Lavkulich, L. M. and Arocena, J. M. 2011. Luvisols of Canada: Genesis, distribution, and classification. Can. J. Soil Sci. 91: 781-806. Luvisols link the soil continuum on the Quaternary landscapes. These soils are developed from parent materials rich in Ca and Mg in a relatively humid climate. An acidic eluvial horizon overlying a phyllosilicate-enriched illuvial Bt horizon is the common horizon sequence in Luvisolic soils. Lessivage or the translocation of clays with minimal chemical alteration is the characteristic soil-forming process and results to the diagnostic Bt horizon with well-developed, oriented clay skins or cutans. These soils commonly form intergrades with Chernozems, Podzols and Vertisols. With time, the eluvial horizons experience increased chemical weathering and further release of sequioxides to form Brunisolic and Podzolic sequences within the eluvial Ae in biseqeual soils. Lessivage significantly influences several ecosystem functions of soils. The high amounts of phyllosilicates in the Bt horizon serve as one of the most active sorption sites in soils for metals and organic materials including soil carbon. Sorption of cations takes place through cation exchange reactions and determines the availability of cations to plant roots as well as in the “colloid facilitated transport” of strongly sorbing metals and organic pollutants. Clays in Bt can be restrictive to water and air movement as well as to root growth and distribution. Agricultural and forestry practices such as tillage can compact the structure of Luvisols and may decrease soil productivity.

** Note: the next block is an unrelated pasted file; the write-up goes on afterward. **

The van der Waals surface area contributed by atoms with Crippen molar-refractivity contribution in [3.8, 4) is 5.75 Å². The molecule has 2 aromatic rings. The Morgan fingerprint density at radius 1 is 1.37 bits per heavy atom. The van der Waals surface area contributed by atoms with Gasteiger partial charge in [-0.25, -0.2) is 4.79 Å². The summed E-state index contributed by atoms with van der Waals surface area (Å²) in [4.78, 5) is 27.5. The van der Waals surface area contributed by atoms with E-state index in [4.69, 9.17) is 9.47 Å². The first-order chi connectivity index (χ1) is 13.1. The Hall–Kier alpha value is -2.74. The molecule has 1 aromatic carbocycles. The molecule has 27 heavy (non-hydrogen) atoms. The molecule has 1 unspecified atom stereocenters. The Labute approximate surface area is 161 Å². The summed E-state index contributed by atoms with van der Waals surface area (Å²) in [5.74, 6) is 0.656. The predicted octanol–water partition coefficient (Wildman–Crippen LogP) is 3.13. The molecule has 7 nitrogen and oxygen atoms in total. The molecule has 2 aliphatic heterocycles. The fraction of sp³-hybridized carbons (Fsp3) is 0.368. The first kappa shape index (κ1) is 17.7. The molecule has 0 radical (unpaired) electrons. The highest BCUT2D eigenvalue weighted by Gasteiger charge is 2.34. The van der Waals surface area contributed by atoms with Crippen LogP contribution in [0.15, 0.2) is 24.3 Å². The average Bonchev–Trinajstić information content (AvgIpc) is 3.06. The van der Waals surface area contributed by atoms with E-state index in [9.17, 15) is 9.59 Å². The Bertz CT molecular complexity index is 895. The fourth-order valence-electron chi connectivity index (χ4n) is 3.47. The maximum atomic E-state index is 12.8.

Canadian System of Soil Classification
capacite d'échange des cations
cation exchange capacity